Learning to fly


Hive and seek

I’ve written at length about our hens. What I may not have mentioned is that last year we got a hive, and some bees to go in it.  The bees did what bees do, and we had a few jars of honey.



Tragically,  the colony died in November, following that bizarre autumn we had with temperatures of 20ºC followed by a chill. I harvested what I could (including the ivy honey they’d made, which is an ‘acquired taste’), cleaned the frames up, and stored everything away.

We started again in mid-April, with a fresh 5-frame nucleus, and although they struggled a bit with the wet weather we’ve been having, they are doing the bee thing now. We’re a little wiser, and hopefully this colony will fare better.

Part of the ‘wiser’ thing involves talking to people who have been doing this a while.

I answered a call for help on the local beekeepers’ association WhatsApp last week. Someone was worried about the behaviour of their bees. The consensus was that they were swarming, but as she had just had a knee replacement (her own, not a bee’s knee), she was unable to do the lifting of heavy hive parts needed to inspect the colony.

Bee thyme

Bee having the thyme of her life

As I had some time on my hands, I offered to help. I’d also noticed from her video that she had the same sort of hive as me—a clever set-up that allows you to drain the honey from the frames rather than needing to faff around with centrifuges and whatnot. I thought I might be able to get some tips.


Inspecting the flow

I got there, we talked a little, then we suited up and starting looking at the frames.

What we discovered was that the queen had not been laying eggs, and had probably departed with the swarm (or had died or otherwise vamoosed). We also found an empty queen cup—the special cell that queens grow in when the not-so-loyal subjects of the old queen decide it’s time for a new one. We had no idea where either queen was, and weren’t minded to check every single frame looking for her.

We put the hive back together, and I was about to de-suit when Wanda’s husband came home, suited up in motorcycle gear. Turns out Chris is allergic to bees, although very keen on the art, and he builds all the equipment.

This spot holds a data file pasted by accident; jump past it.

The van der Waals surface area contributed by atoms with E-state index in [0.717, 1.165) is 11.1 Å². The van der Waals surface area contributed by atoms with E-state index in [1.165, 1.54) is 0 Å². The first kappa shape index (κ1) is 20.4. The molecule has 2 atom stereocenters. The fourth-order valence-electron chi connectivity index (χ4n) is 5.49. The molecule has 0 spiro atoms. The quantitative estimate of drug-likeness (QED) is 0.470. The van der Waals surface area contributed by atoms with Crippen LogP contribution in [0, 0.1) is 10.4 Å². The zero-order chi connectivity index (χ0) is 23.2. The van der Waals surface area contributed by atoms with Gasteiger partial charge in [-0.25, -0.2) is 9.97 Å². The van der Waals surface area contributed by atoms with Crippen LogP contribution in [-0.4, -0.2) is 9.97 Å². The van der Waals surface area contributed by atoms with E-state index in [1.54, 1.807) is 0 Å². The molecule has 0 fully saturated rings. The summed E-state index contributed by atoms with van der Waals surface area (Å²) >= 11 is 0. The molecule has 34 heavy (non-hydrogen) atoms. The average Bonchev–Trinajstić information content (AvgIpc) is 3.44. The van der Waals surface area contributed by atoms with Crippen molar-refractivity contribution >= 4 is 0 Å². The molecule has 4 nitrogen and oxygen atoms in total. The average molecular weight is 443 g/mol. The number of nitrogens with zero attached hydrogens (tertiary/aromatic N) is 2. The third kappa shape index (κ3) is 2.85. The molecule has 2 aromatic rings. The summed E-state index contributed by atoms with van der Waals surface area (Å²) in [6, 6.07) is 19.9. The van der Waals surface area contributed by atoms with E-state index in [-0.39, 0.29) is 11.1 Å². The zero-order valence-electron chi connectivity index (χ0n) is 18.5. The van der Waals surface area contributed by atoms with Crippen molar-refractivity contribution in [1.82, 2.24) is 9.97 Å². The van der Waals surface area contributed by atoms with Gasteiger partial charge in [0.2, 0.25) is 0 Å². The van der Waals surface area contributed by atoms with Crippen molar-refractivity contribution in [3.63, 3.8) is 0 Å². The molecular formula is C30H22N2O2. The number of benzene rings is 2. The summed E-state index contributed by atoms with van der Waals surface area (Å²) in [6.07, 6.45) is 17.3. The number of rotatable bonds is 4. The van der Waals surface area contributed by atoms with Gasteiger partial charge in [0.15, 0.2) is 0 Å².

Chris, having no clue about what we’d seen in the hive, said,

“There’s a swarm in the lane.”

So I put my suit back on, grabbed a polystyrene bait hive that Chris dug out from behind the shed, and went to collect my first swarm.

I snipped away a few branches and brushed as many bees as I could into the bait hive, and then strapped it to the fence.

Bait hive

Looking for a new pad

When I went back a few days later to help Wanda instal a new queen to the original hive (yes, you can mail-order royalty), she told me that she’d gone out later and found the new queen in the swarm, and captured her in the bait hive. So we split the old hive (finding another queen cup as we did so), so that the queen Wanda had found would have some stores and brood in her new pad, and installed the new queen in the old hive.

I will go back at the end of the week and check that both colonies are doing OK.

It turns out that Wanda and Chris have been keeping bees for about 25 years. They had an operation with 100s of hives in Zimbabwe, and I am hopeful to hear lots more tales of their adventures there, where beekeeping is more akin to guerrilla warfare than the (mostly) gentile pastime it is here.

What fun.

About rpg

Scientist, poet, gadfly
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